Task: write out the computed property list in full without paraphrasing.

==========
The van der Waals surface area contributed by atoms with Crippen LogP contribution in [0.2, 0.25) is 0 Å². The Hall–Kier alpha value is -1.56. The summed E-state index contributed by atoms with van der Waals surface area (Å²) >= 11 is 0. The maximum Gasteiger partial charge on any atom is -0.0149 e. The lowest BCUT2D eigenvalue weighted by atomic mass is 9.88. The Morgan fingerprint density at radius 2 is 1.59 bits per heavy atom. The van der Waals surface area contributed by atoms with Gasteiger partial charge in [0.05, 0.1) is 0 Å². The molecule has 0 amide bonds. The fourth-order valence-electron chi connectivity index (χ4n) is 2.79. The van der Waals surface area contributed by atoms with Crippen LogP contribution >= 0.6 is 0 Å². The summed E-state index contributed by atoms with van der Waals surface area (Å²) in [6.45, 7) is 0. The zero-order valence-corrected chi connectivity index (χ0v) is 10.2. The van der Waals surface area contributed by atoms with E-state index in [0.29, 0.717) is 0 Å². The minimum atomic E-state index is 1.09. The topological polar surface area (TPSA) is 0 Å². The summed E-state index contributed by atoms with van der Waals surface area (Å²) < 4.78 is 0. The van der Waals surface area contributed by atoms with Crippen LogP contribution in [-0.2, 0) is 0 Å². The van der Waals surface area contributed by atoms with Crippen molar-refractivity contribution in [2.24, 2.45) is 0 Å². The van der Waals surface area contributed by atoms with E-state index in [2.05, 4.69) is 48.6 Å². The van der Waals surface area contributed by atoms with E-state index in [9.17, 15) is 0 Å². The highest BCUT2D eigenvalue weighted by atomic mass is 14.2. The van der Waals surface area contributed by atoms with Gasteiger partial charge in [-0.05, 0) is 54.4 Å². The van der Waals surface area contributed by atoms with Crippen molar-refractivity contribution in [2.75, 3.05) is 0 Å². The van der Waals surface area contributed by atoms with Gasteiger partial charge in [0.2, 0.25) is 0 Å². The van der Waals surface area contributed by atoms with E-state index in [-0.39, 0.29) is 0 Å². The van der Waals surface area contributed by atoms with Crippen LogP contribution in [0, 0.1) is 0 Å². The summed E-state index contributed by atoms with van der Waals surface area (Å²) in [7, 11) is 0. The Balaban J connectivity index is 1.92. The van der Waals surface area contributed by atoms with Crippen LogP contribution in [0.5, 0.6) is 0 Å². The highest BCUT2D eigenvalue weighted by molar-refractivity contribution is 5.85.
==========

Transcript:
The van der Waals surface area contributed by atoms with Crippen LogP contribution in [0.2, 0.25) is 0 Å². The Hall–Kier alpha value is -1.56. The summed E-state index contributed by atoms with van der Waals surface area (Å²) >= 11 is 0. The maximum Gasteiger partial charge on any atom is -0.0149 e. The lowest BCUT2D eigenvalue weighted by atomic mass is 9.88. The Morgan fingerprint density at radius 2 is 1.59 bits per heavy atom. The van der Waals surface area contributed by atoms with Gasteiger partial charge in [0.05, 0.1) is 0 Å². The molecule has 0 amide bonds. The fourth-order valence-electron chi connectivity index (χ4n) is 2.79. The van der Waals surface area contributed by atoms with Crippen LogP contribution >= 0.6 is 0 Å². The summed E-state index contributed by atoms with van der Waals surface area (Å²) in [6.45, 7) is 0. The zero-order valence-corrected chi connectivity index (χ0v) is 10.2. The van der Waals surface area contributed by atoms with E-state index in [0.29, 0.717) is 0 Å². The minimum atomic E-state index is 1.09. The topological polar surface area (TPSA) is 0 Å². The summed E-state index contributed by atoms with van der Waals surface area (Å²) < 4.78 is 0. The van der Waals surface area contributed by atoms with Crippen LogP contribution in [-0.2, 0) is 0 Å². The van der Waals surface area contributed by atoms with Crippen molar-refractivity contribution in [2.24, 2.45) is 0 Å². The van der Waals surface area contributed by atoms with E-state index in [2.05, 4.69) is 48.6 Å². The van der Waals surface area contributed by atoms with E-state index in [9.17, 15) is 0 Å². The highest BCUT2D eigenvalue weighted by atomic mass is 14.2. The van der Waals surface area contributed by atoms with Gasteiger partial charge in [-0.05, 0) is 54.4 Å². The van der Waals surface area contributed by atoms with Crippen molar-refractivity contribution in [2.75, 3.05) is 0 Å². The van der Waals surface area contributed by atoms with Gasteiger partial charge in [0.2, 0.25) is 0 Å². The van der Waals surface area contributed by atoms with E-state index in [-0.39, 0.29) is 0 Å². The van der Waals surface area contributed by atoms with Crippen LogP contribution in [0, 0.1) is 0 Å². The summed E-state index contributed by atoms with van der Waals surface area (Å²) in [7, 11) is 0. The Balaban J connectivity index is 1.92. The van der Waals surface area contributed by atoms with Crippen LogP contribution in [0.5, 0.6) is 0 Å². The highest BCUT2D eigenvalue weighted by molar-refractivity contribution is 5.85.